Celsius and Farhenheit
Objective: Compare celsius and fahrenheit.
A simple starting point in comparing celsius and fahrenheit scales is to have the student take their temperature. If you have a thermometer that registers in both celsius and fahrenheit, check both.
Explain that the average
temperature for humans is 98.6 F or 37.0 C.
To gain practice using both, check daily climate temperatures in both fahrenheit and celsius scales. Have them estimate the temperatures before checking them.
Boiling Point of Water
Here is an experiment to check the boiling point of water. It works best if you have a thermometer that measures both. You could also use two seperate thermometers.
- Fill a pan 3/4 full of water.
- Put the thermometer(s) in the water.
- Turn the stove top on.
- Observe the temperature as it rises on the thermometer.
- Note the boiling point of water.
Students should realize that the boiling point of water is 212 degrees F or 100 degrees celsius. Point this out on the Celsius to Fahrenheit Matchcard.
Compare that with the fact that the human body temperature is 98.6 degrees F. Consider how confusing it would be if you mixed up the two scales.
Freezing Point of Water
It's a little trickier to test the freezing point of water. Here is how to do it:
- Fill a tall container 3/4 full of water.
- Put the tall container with water in a wider container, like a mixing bowl.
- Put ice in the mixing bowl around the container of water.
- Cover the ice with salt.
- Stand the thermometer upright in the ice/salt mixture.
- Put the bowls in the freezer.
- Check the temperature every ten minutes.
Students should learn that the freezing point of water is 0 degree F or 32 degree C. Point this out on the Celsius to Fahrenheit Matchcard.
Let's Think About It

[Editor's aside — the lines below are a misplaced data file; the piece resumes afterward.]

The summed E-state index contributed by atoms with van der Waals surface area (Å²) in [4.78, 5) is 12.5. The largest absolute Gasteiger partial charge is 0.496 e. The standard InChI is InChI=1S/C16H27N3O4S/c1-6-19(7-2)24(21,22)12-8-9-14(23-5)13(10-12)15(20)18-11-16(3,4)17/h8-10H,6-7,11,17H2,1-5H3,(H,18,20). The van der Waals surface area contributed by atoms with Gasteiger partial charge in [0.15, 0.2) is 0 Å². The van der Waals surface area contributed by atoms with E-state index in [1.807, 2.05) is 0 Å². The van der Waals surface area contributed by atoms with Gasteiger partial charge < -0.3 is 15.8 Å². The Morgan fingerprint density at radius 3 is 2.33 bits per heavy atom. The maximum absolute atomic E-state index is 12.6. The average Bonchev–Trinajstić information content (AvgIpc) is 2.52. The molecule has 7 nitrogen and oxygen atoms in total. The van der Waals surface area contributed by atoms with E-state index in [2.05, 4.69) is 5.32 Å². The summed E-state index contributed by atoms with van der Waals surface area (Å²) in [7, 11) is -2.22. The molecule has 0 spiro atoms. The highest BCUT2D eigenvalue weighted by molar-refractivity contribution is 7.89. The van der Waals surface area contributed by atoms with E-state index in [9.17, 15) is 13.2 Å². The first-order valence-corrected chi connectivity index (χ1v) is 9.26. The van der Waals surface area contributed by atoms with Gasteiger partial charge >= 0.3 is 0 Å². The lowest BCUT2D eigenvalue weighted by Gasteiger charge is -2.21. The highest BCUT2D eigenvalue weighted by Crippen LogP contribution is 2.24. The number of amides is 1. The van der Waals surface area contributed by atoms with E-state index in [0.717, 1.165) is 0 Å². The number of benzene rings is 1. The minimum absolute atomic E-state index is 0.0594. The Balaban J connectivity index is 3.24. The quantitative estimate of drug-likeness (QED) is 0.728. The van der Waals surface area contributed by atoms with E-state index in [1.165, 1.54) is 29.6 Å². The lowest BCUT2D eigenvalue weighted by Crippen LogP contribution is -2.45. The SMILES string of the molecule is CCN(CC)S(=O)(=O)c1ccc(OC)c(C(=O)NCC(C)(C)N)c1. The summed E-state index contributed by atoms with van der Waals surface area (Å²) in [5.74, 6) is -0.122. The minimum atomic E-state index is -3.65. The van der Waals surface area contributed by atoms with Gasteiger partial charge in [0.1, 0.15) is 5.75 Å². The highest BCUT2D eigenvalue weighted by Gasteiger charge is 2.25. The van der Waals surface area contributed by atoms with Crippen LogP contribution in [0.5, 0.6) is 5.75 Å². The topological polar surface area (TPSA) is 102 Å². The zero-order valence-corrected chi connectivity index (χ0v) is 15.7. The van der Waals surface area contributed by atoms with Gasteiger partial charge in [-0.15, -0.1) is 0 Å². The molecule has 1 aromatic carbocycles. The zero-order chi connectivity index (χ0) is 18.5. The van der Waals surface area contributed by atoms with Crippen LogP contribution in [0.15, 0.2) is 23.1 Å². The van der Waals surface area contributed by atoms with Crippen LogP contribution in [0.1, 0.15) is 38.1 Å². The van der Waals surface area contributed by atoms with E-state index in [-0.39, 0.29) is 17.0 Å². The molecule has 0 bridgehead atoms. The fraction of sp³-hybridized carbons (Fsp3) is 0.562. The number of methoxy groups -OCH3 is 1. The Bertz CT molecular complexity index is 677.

Which scale is easier to use?
- Celsius - which has a boiling point of 100 degrees for water and freezing point of 0 for water?
- Fahrenheit - which is what we are more used to when talking about weather temperatures?
There is no right or wrong answer. But the students should ponder the implications of the two different scales.
Take It Further
Explain that every substance has its own boiling point and freezing point. Those points are different for different substances. You may want to repeat the experiment and use other household liquids.
- Juice (which is water plus other liquid)
- salt water
- rubbing alchol
Also note that all substances have a freezing point and a melting point. For some substances, those temperatures might be too extreme for us to experiment on a kitchen stove or freezer.
A Tasty Twist
You will likely get no complaints if you take your freezer experiments a bit further and make homemade ice cream. The directions are also on the Celsius to Fahrenheit Marchcard.
- Add the following ingredients to a sandwich size resealable freezer bag:
- 1/4 cup of sugar
- 1/2 cup of milk
- 1/2 cup of whipping cream
- 1/2 teaspoon vanilla extract
- Seal the bag tightly.
- Add the following to a large freezer resealable bag and mix well:
- 2 cups of ice
- 1 cup of salt
- Put the small bag into the large bag. Seal tightly.
- Wrap a towel around the large bag to prevent frost bite. Rock the mixture back and forth.
You might want to save a little of the final mixture to experiment on the boiling point of ice cream. But don't be surprised if there is nothing left.
Print the Celsius to Fahrenheit Worksheet
This is MatchCard #5 of the Light and Energy Unit Study. Find more information on MatchCard Science below.
The Condensation MatchCard (Light and Energy-6) will take some of the temperature concepts from the Celsius to Fahrenheit Worksheet here even further.
Also, use the mathematical formulas to convert back and forth between the celsius and fahrenheit scales. Older students (7th grade and above) should know this formula. Younger students should be aware that it is available for use.
- 5/9(T - 32) Converts fahrenheit to celsius
- 9/5(T) + 32 Converts celsius to fahrenheit
The information pieces for the formula are on the third page of the Celsius to Fahrenheit MatchCard.